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J Comp Neurol. 2003 Aug 25;463(3):281-302.

Progressive degeneration of nonphosphorylated neurofilament protein-enriched pyramidal neurons predicts cognitive impairment in Alzheimer's disease: stereologic analysis of prefrontal cortex area 9.

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Kastor Neurobiology of Aging Laboratories and Fishberg Research Center for Neurobiology, Mount Sinai School of Medicine, New York, New York 10029.


We performed a stereologic analysis of a subset of pyramidal neurons known to be vulnerable in Alzheimer's disease (AD) and characterized by particularly high somatodendritic levels of nonphosphorylated neurofilament protein. In the neocortex, these large pyramidal neurons reside in the deep part of layer III (layer IIIc) and the superficial part of layer V (layer Va). We focused on prefrontal cortex area 9 in elderly control cases in comparison to cases with different degrees of cognitive dysfunction. The results confirmed that these neurons are preferentially vulnerable in AD, as their numbers decrease dramatically in cases with definite dementia, correlating strongly with the severity of the disease, to a nearly complete loss (>90%) in the endstages of AD. Furthermore, a triple-labeling experimental paradigm revealed that these particular neurons are far more likely to develop neurofibrillary tangles (NFT) and do so at a faster rate than other pyramidal cells. Nonphosphorylated neurofilament protein-rich neurons also shrink considerably during formation of NFT and the largest among them are preferentially affected. Laminar differences in the severity of these effects were observed, layer Va being more severely affected, possibly correlating with the involvement of specific cortical projections. These data reveal that different populations of neurons prone to NFT formation are lost at different rates in AD, and that nonphosphorylated neurofilament protein-enriched neurons emerge as a strikingly vulnerable subpopulation of neurons. Their preferential involvement suggests that neurons providing specific corticocortical connections between association areas are at high risk for degeneration in AD.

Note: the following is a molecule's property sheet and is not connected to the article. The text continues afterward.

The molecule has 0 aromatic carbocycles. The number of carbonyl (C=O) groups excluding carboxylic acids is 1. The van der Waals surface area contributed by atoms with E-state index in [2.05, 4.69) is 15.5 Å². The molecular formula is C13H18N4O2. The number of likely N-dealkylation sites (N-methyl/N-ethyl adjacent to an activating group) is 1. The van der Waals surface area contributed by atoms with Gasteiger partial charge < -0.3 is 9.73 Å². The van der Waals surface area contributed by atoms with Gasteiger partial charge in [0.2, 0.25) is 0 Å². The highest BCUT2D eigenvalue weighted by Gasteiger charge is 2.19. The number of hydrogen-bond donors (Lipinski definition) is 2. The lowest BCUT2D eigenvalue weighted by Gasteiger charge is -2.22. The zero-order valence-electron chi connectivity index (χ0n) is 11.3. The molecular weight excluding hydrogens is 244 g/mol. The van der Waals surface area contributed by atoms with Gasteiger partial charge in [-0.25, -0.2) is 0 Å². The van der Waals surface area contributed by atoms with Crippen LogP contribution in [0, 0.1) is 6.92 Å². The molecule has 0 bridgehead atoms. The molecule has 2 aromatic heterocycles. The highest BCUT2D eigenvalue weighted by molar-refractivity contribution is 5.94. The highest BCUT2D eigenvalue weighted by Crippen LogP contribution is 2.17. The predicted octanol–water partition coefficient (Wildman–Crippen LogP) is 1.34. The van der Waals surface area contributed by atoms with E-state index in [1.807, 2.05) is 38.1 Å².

[Indexed for MEDLINE]

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